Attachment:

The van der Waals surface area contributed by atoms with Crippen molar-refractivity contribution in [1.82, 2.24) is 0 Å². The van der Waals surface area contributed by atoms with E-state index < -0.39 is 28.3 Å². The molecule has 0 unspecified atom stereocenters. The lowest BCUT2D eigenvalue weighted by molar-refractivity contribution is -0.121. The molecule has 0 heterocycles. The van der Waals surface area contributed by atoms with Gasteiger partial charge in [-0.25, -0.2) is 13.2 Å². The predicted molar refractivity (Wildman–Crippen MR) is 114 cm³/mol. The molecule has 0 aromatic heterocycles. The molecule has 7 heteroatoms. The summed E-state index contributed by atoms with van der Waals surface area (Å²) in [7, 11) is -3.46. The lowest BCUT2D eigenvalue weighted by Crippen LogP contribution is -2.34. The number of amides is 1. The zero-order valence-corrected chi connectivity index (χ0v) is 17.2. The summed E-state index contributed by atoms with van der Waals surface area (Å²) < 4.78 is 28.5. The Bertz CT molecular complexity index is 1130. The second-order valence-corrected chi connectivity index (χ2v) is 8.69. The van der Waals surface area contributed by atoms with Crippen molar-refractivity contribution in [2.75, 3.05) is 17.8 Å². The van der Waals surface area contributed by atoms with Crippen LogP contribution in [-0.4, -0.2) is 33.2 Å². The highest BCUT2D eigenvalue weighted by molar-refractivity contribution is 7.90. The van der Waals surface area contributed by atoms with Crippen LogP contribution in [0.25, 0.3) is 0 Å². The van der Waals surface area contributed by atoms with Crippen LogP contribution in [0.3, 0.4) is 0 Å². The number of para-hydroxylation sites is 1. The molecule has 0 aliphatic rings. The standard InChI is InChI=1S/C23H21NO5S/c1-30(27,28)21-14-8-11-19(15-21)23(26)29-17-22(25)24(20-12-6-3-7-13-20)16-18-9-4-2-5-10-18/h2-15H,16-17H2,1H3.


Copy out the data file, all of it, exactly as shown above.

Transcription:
The van der Waals surface area contributed by atoms with Crippen molar-refractivity contribution in [1.82, 2.24) is 0 Å². The van der Waals surface area contributed by atoms with E-state index < -0.39 is 28.3 Å². The molecule has 0 unspecified atom stereocenters. The lowest BCUT2D eigenvalue weighted by molar-refractivity contribution is -0.121. The molecule has 0 heterocycles. The van der Waals surface area contributed by atoms with Gasteiger partial charge in [-0.25, -0.2) is 13.2 Å². The predicted molar refractivity (Wildman–Crippen MR) is 114 cm³/mol. The molecule has 0 aromatic heterocycles. The molecule has 7 heteroatoms. The summed E-state index contributed by atoms with van der Waals surface area (Å²) in [7, 11) is -3.46. The lowest BCUT2D eigenvalue weighted by Crippen LogP contribution is -2.34. The number of amides is 1. The zero-order valence-corrected chi connectivity index (χ0v) is 17.2. The summed E-state index contributed by atoms with van der Waals surface area (Å²) < 4.78 is 28.5. The Bertz CT molecular complexity index is 1130. The second-order valence-corrected chi connectivity index (χ2v) is 8.69. The van der Waals surface area contributed by atoms with Crippen molar-refractivity contribution in [2.75, 3.05) is 17.8 Å². The van der Waals surface area contributed by atoms with Crippen LogP contribution in [-0.4, -0.2) is 33.2 Å². The highest BCUT2D eigenvalue weighted by molar-refractivity contribution is 7.90. The van der Waals surface area contributed by atoms with Crippen LogP contribution in [0.25, 0.3) is 0 Å². The van der Waals surface area contributed by atoms with Crippen LogP contribution in [0.3, 0.4) is 0 Å². The number of para-hydroxylation sites is 1. The molecule has 0 aliphatic rings. The standard InChI is InChI=1S/C23H21NO5S/c1-30(27,28)21-14-8-11-19(15-21)23(26)29-17-22(25)24(20-12-6-3-7-13-20)16-18-9-4-2-5-10-18/h2-15H,16-17H2,1H3.